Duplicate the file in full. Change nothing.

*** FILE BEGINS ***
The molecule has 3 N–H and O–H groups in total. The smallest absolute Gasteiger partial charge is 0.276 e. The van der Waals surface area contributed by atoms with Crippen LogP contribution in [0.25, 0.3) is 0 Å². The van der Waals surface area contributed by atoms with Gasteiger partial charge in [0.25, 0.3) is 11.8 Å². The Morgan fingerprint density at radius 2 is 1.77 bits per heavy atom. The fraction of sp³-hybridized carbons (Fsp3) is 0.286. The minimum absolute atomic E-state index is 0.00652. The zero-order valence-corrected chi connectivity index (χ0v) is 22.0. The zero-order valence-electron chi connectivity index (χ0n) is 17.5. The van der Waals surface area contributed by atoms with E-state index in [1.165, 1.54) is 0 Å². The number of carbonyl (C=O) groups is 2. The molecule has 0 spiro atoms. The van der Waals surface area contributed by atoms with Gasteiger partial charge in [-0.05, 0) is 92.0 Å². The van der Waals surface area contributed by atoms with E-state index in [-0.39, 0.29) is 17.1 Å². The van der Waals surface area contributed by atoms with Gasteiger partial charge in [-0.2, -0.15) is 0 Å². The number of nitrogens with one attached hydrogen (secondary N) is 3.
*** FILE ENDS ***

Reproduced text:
The molecule has 3 N–H and O–H groups in total. The smallest absolute Gasteiger partial charge is 0.276 e. The van der Waals surface area contributed by atoms with Crippen LogP contribution in [0.25, 0.3) is 0 Å². The van der Waals surface area contributed by atoms with Gasteiger partial charge in [0.25, 0.3) is 11.8 Å². The Morgan fingerprint density at radius 2 is 1.77 bits per heavy atom. The fraction of sp³-hybridized carbons (Fsp3) is 0.286. The minimum absolute atomic E-state index is 0.00652. The zero-order valence-corrected chi connectivity index (χ0v) is 22.0. The zero-order valence-electron chi connectivity index (χ0n) is 17.5. The van der Waals surface area contributed by atoms with E-state index in [1.165, 1.54) is 0 Å². The number of carbonyl (C=O) groups is 2. The molecule has 0 spiro atoms. The van der Waals surface area contributed by atoms with Gasteiger partial charge in [-0.05, 0) is 92.0 Å². The van der Waals surface area contributed by atoms with E-state index in [-0.39, 0.29) is 17.1 Å². The van der Waals surface area contributed by atoms with Gasteiger partial charge in [-0.2, -0.15) is 0 Å². The number of nitrogens with one attached hydrogen (secondary N) is 3.